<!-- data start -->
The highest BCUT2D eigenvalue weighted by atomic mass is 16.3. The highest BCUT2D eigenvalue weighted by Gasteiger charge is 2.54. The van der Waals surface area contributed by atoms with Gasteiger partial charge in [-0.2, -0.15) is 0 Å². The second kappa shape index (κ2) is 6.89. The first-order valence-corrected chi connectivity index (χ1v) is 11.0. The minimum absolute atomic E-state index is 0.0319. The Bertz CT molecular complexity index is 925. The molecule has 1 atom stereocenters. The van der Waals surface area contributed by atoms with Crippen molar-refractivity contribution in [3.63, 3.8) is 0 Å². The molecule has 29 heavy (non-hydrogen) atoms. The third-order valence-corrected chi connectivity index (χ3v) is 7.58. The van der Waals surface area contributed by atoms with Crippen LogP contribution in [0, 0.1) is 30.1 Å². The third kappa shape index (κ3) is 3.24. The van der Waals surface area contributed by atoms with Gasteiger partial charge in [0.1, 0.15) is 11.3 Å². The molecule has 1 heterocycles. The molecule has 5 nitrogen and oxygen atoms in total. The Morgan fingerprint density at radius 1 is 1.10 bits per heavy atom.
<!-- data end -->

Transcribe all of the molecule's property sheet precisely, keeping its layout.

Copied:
The highest BCUT2D eigenvalue weighted by atomic mass is 16.3. The highest BCUT2D eigenvalue weighted by Gasteiger charge is 2.54. The van der Waals surface area contributed by atoms with Gasteiger partial charge in [-0.2, -0.15) is 0 Å². The second kappa shape index (κ2) is 6.89. The first-order valence-corrected chi connectivity index (χ1v) is 11.0. The minimum absolute atomic E-state index is 0.0319. The Bertz CT molecular complexity index is 925. The molecule has 1 atom stereocenters. The van der Waals surface area contributed by atoms with Crippen molar-refractivity contribution in [3.63, 3.8) is 0 Å². The molecule has 29 heavy (non-hydrogen) atoms. The third-order valence-corrected chi connectivity index (χ3v) is 7.58. The van der Waals surface area contributed by atoms with Crippen LogP contribution in [0, 0.1) is 30.1 Å². The third kappa shape index (κ3) is 3.24. The van der Waals surface area contributed by atoms with Gasteiger partial charge in [0.1, 0.15) is 11.3 Å². The molecule has 1 heterocycles. The molecule has 5 nitrogen and oxygen atoms in total. The Morgan fingerprint density at radius 1 is 1.10 bits per heavy atom.